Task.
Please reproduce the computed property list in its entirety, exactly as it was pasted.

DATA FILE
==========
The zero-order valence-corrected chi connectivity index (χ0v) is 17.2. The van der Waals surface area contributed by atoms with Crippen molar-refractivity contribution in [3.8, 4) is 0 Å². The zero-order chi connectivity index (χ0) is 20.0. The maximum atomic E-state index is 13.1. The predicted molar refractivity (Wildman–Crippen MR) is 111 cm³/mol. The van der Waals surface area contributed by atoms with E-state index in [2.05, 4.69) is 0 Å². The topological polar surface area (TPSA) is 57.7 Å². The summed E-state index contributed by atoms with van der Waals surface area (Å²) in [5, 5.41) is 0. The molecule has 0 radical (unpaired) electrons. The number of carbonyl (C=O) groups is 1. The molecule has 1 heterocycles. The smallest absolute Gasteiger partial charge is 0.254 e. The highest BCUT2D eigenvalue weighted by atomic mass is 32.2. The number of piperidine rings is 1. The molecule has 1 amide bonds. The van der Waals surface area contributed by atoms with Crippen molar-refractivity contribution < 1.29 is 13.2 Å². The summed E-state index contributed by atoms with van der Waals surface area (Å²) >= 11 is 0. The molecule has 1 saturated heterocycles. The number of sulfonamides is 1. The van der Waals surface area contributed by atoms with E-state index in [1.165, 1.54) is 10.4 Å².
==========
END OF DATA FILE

The zero-order valence-corrected chi connectivity index (χ0v) is 17.2. The van der Waals surface area contributed by atoms with Crippen molar-refractivity contribution in [3.8, 4) is 0 Å². The zero-order chi connectivity index (χ0) is 20.0. The maximum atomic E-state index is 13.1. The predicted molar refractivity (Wildman–Crippen MR) is 111 cm³/mol. The van der Waals surface area contributed by atoms with E-state index in [2.05, 4.69) is 0 Å². The topological polar surface area (TPSA) is 57.7 Å². The summed E-state index contributed by atoms with van der Waals surface area (Å²) in [5, 5.41) is 0. The molecule has 0 radical (unpaired) electrons. The number of carbonyl (C=O) groups is 1. The molecule has 1 heterocycles. The smallest absolute Gasteiger partial charge is 0.254 e. The highest BCUT2D eigenvalue weighted by atomic mass is 32.2. The number of piperidine rings is 1. The molecule has 1 amide bonds. The van der Waals surface area contributed by atoms with Crippen molar-refractivity contribution < 1.29 is 13.2 Å². The summed E-state index contributed by atoms with van der Waals surface area (Å²) >= 11 is 0. The molecule has 1 saturated heterocycles. The number of sulfonamides is 1. The van der Waals surface area contributed by atoms with E-state index in [1.165, 1.54) is 10.4 Å².